Letten never denied his affection for Virginia and as noted above, seemed mesmerized by her charms: “When I was with her I was affected so that I felt impelled to stay with her on and on. She had to send me away at times because I would not go otherwise. I cannot describe the influence she had over me. I cannot tell what my sensation was, except that it seemed like a great octopus pulling me. … I could not resist her.”
Letten, perhaps hoping to gain clemency in light of being “vamped,” or even “entranced,” claimed that nearly all of what he had taken was given to Virginia Reed. In her testimony and that of her associates as well as from her business ledgers, Virginia was able to prove a record of industry and thrift. She saved much of her earnings from letting out furnished rooms and invested in stock and real estate. She owned several properties in Baton Rouge and New Orleans.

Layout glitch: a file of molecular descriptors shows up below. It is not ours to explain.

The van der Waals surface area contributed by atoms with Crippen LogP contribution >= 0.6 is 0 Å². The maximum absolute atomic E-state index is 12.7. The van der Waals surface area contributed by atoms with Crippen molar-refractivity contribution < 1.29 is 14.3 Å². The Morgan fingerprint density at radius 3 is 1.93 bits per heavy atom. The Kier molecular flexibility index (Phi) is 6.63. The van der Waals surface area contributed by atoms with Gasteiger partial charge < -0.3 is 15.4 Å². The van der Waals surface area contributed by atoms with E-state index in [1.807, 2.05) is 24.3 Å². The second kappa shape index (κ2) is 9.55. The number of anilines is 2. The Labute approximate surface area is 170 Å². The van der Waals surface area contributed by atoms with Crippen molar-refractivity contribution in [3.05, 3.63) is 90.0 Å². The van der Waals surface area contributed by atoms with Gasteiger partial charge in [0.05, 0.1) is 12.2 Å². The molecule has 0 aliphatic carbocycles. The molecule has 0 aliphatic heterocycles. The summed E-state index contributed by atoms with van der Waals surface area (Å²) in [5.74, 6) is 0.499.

Ultimately, in the early summer of 1908, Charles Letten pleaded guilty and was sentenced to seven years in the State Penitentiary. Given his undisputed record as one of the best bookkeepers and clerks in the state, he was given tasks of a clerical nature during his term.
Virginia Whaley Reed survived another twenty-odd years, passing away in her home at 823 Saint Louis Street on 15 December 1926. She was sixty-seven years of age. She is interred in Greenwood Cemetery alongside her son and her mother. Charles E. Letten died a year later on 25 December 1927. He is interred in Greenwood Cemetery, as well, just a few paces from Virginia Reed, the industrious mulatress benefactor whom he had loved yet deceived.
Sources: Daily Picayune, 13 September 1907, page 1; 14 September 1907, pages 1, 14; 29 April 1908, page 4; 30 April 1908, page 11; 17 June 1908, page 4; 16 December 1926, page 2. Times Democrat, 30 April 1908. Succession of Virginia Reed, No. 166503, Civil District Court. – The photograph of 823 St. Louis Street in by photographer Daniel S. Leyrer and is from The Historic New Orleans Collection. It is accessible via the Collins C. Diboll Vieux Carre Digital Survey.